One will often here my reference to the term:  “Slow the Turn”.   What I’m vaguely referring to is one’s ability to slow the outflow of cash on expenses from a pure business/investment (heck -even personal lifestyle viewpoint too) perspective. As a Landlord,  it is imperative that a real estate investor create an environment for their rental property portfolio that “Slows The Turn” with tenant turnover. Tenant turnover is an often a misunderstood expense that at a minimum creates a drag on your investment return (thus: delay on retirement or lowered cash-flow), high anxiety with managing the rentals, and at worst -the possibility of the loss.

As real estate investors, we all have different styles, desires, and theories as to what type of housing (sfh, duplex, townhome/condo, apts.),  different social-demographics (low/high income, college/senior housing, SRO, boarding houses), and opinions of amenities to which we cater.    What matters is that we all most focus on what will help decrease our expenses with running our rental properties for maximum satisfaction both personally (for mental health) and financially. When you analyze that, you’ll realize that the greatest expense is ‘tenant turnover’. I realized that once I can convert a one year tenant to 2, 3, 5, 10, 15+ year tenant that I can really grow my rental returns exponentially higher.

Think about it!

Every time a tenant moves out -what happens? You still have to make that mortgage payment.   No rent (and for how long?).  You need to pay to paint, carpet, and miscellaneous others expenses.   Risk of vandalism to the vacancy.   Marketing expenses.  Time out of your day.   Another issue to occupy your mental energy.  Whether you do the work yourself or hire it all out, at a minimum , we all experience some level of cost both mentally, time, and financially to handling each and every rental vacancy. If I spend $500 mortgage payment and say $1500 in turnover expenses for a total of $2,000 that has to flow out of my pocket, it costs me more in reality.   Know how I look at it?  I have to take $2k out of my wallet to pay the expenses (outflow).  Now I have $2k less to go elsewhere (such as another investment or personal lifestyle) -thus, a $4,000 swing or cost.  Did you get that!?! I spend $2k and now have $2k less (to use elsewhere) and if I have to spend $2k elsewhere it really does cost me $4k.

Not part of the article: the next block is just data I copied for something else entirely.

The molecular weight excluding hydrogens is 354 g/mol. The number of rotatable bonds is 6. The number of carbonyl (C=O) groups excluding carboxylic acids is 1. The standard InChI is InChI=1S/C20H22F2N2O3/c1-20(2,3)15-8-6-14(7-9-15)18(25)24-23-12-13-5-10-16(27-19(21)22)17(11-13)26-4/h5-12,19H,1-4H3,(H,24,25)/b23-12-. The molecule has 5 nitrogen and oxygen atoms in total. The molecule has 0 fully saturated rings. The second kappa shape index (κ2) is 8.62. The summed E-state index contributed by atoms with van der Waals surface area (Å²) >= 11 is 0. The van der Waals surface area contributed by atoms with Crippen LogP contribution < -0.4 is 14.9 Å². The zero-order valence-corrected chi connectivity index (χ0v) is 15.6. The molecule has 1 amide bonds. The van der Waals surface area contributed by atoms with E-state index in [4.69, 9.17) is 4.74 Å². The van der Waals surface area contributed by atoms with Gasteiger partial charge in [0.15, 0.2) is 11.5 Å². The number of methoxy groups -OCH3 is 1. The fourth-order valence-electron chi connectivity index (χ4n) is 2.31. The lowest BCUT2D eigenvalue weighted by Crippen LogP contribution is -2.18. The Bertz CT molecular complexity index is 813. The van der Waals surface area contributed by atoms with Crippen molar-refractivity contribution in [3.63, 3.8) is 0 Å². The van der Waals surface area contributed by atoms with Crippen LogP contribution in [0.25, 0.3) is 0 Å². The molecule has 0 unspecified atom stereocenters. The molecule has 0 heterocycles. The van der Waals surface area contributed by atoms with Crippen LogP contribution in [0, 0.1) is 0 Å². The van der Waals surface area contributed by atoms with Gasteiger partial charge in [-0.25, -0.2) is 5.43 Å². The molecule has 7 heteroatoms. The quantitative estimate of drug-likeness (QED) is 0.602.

Scary huh? Especially if you multiply that by 2, 5, 15+ rentals and not just one but 2, 3, 5+ months of vacancy.

So what do I do to “Slow the Turn”?

  • Target Marketing for Vacancies
  • Screen for My Ideal Tenant
  • Improve Durability of Rental Property
  • Customer Service -Do it right the first time
  • Reward Long-Term Tenants

Years ago when I discovered my ideal tenant (at least for me) was the ‘creative loafer’, I had small 1 & 2 bedroom units in older historic area’s that attracted the 20-30 year old crowd on a budget.   Most of the time space was not available for individual washer & dryers.   No offense -but do you think this crowd was comfortable (nor wanted) with going down to a corner coin laundry? Not on your life! Charlotte, NC is not a high density city where this might be more ‘the norm’ for higher social-economic people.   Do you think this would make it harder to fill a rental and a hurdle that just a common rent reduction may not overcome without changing my tenant target market? Absolutely. Solution -I put in stack washer/dryers.   It was a hit and is a block in the foundation of ’slowing the turn’ with my smaller rental units to this day.

Do you have that 2-story (2,000 Sq/Ft) rental home I may refer to as ‘a sea of carpet & paint’.   Carpet & paint can absolutely cripple your financial health if tenant turnovers are frequent.  What might one do? Here’s a counter-intuitive idea. Maybe your ideal tenant doesn’t have a 680+ credit score.  You say: “what your crazy Tyler”!   Think about it.  These residents have greater financial flexibility to do what they want (if even on a whim).  In this 24/7/365 days of expecting it now,  they will likely move more often (as a generalization) and/or buy that home sooner.   Focusing on a family that’s gone through a bankruptcy, foreclosure, or divorce is certainly an angle; however, one must fine tune their credit screening to maximize success.   Looking at tenants with a 575 to 679 FICO is a target market.  Focus on length of employment,  debt to income levels (for free cash-flow), bad debt, and eviction records.   You see there are good residents in this pool of people.  Tweaking your marketing and screening to finding the best of the best who maybe apt to staying in your home 2, 3, 5, 10+ years are the one’s whom are going to accelerate your wealth and lesson your mental anxiety (that so often is a cause of landlord burnout).

I’ve only highlighted two ideas towards slowing the turn.   I would suggest your reading some of my other articles (such as: “Improve Your Odds” or “A Good Investment”), posting questions, or continuing to listen to future thoughts. Slowing the Turn with tenant turnover is key to improving the odds of your success with residential rental investment property.   Think about it -especially during these times of high vacancy rates and rental pricing difficulties.  Seek ideas that would work for your rental portfolio.  Ask questions.  Education.  Networking with other landlords are opportunities to discovering solutions that will magnify your success.

Tyler McCracken – A NC Real Estate Investor

August 14th, 2010

Written by Tyler McCracken

Local Real Estate Investor & Hard Money Lender in Charlotte, NC – Read Bio at our “About Us” page on the top right of this page.

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